The demand for children in a natural fertility population

by Dennis N. De Tray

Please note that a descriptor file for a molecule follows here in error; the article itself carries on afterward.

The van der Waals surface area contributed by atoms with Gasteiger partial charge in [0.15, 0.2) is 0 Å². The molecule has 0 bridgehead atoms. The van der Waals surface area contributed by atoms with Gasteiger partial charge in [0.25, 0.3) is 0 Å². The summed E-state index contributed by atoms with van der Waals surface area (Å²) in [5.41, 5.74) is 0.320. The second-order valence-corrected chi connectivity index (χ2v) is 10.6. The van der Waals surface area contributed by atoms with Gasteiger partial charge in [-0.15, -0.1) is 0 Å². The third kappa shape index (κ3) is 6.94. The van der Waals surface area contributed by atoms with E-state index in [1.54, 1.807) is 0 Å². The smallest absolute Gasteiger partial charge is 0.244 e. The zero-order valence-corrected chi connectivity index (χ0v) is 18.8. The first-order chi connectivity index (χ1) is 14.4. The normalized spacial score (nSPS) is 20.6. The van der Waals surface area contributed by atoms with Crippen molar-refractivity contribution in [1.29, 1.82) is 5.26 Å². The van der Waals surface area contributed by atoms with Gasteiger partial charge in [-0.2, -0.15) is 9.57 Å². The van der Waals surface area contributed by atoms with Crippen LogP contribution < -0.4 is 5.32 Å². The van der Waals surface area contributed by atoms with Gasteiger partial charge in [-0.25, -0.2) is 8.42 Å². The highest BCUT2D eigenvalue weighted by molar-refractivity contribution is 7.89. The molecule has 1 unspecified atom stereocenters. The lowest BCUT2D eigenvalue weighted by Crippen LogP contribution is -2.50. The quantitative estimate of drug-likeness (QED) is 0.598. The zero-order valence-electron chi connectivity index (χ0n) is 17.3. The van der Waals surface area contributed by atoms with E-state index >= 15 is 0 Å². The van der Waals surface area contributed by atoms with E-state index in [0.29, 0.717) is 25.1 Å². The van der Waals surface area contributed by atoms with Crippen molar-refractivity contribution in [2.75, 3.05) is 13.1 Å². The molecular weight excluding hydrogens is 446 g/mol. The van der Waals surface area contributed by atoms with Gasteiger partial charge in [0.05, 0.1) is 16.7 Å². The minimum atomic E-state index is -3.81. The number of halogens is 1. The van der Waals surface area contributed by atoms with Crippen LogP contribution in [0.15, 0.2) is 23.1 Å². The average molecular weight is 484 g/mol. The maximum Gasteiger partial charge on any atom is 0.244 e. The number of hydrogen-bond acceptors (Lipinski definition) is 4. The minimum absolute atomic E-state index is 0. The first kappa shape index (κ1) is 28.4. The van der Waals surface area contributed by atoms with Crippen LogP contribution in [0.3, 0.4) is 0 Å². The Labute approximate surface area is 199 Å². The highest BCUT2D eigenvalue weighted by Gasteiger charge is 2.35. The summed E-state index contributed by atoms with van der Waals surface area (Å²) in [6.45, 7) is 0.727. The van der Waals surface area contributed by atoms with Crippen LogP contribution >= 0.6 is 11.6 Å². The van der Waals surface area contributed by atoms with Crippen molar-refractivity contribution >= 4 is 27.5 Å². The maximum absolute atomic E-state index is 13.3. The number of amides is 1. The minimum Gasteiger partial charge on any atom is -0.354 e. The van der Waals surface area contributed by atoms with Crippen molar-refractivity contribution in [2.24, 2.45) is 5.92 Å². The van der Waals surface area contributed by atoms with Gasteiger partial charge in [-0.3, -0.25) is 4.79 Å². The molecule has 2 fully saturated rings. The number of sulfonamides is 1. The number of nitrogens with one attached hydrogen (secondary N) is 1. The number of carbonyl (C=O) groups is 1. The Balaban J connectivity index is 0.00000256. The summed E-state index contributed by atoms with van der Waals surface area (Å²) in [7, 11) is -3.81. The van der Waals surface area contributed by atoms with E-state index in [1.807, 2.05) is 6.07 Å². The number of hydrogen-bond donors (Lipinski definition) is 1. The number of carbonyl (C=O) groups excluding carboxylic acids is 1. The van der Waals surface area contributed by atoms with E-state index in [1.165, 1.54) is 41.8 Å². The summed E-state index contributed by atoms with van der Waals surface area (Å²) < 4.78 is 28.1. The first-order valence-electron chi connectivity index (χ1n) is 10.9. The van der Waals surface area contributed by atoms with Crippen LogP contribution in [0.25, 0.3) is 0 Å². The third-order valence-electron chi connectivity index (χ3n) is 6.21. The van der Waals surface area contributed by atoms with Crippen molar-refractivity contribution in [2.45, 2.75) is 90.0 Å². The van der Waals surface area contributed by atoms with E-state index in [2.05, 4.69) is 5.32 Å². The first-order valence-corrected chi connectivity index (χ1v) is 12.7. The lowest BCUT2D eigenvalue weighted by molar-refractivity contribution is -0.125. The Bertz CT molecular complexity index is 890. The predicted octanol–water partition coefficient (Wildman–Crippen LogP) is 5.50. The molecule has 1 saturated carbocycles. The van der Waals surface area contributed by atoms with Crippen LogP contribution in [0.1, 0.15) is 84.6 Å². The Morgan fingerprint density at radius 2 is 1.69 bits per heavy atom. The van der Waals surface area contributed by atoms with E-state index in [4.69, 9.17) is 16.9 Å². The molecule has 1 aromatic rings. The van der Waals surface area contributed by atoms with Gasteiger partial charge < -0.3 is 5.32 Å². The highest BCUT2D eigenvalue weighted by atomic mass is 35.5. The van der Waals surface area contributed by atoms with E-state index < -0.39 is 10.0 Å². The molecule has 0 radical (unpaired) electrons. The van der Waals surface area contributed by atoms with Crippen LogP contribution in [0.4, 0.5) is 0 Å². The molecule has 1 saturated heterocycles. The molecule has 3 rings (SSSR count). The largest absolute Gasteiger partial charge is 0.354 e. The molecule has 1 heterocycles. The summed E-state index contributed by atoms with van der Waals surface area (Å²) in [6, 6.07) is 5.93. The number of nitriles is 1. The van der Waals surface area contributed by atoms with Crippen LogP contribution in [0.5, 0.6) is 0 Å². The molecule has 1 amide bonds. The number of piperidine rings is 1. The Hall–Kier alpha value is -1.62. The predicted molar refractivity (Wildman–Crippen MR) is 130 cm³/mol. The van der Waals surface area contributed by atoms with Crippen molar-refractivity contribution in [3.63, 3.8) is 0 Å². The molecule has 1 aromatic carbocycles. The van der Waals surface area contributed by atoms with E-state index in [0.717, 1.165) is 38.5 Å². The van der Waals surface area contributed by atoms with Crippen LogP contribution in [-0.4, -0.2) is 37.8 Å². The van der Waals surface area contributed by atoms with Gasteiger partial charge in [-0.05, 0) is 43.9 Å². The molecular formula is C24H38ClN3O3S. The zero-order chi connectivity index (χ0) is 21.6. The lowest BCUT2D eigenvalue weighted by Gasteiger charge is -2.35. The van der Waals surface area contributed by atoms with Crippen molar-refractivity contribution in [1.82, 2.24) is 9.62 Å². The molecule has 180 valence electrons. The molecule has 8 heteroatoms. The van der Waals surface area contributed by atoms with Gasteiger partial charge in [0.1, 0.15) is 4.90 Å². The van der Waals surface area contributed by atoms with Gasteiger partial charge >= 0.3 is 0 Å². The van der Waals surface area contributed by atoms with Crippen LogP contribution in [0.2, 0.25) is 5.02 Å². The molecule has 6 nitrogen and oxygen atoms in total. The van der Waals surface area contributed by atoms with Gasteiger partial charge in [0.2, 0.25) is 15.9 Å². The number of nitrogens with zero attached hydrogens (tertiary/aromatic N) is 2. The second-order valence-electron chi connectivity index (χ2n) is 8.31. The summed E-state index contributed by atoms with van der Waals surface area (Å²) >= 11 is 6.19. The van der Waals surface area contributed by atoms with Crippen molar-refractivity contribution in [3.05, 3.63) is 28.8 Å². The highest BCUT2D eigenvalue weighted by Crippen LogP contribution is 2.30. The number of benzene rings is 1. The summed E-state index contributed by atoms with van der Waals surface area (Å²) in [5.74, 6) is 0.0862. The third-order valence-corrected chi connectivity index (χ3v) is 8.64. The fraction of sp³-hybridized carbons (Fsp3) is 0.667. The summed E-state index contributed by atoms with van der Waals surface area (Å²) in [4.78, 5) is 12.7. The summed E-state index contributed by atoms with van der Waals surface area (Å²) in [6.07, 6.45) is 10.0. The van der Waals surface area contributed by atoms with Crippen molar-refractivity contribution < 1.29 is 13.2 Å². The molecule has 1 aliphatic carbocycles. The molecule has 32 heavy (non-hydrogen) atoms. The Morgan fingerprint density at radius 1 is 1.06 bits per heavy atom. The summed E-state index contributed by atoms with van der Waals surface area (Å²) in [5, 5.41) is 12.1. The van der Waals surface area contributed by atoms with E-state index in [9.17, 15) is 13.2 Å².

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Among competing theories attempting to explain fertility differentials are: the supply or natural fertility theories in which variations in fertility is said to result from family behavior and family characteristics not related to desires for children, and demand theories in which costs and benefits of children are postulated to affect fertility outcomes. This paper is concerned with distinguishing between these two theories. The author demonstrates that demand-based theories cannot be ruled out by arguing that couples in developing countries do not appear to think rationally or even consciously about the number of children they want. Problems associated with distinguishing empirically between these two theories are discussed, and one attempt to test which theory fits the facts in Pakistan is given based on the observed negative correlation between a wife's schooling and the number of children she has. Results strongly suggest that demand considerations do affect completed fertility and thus should not be overlooked.

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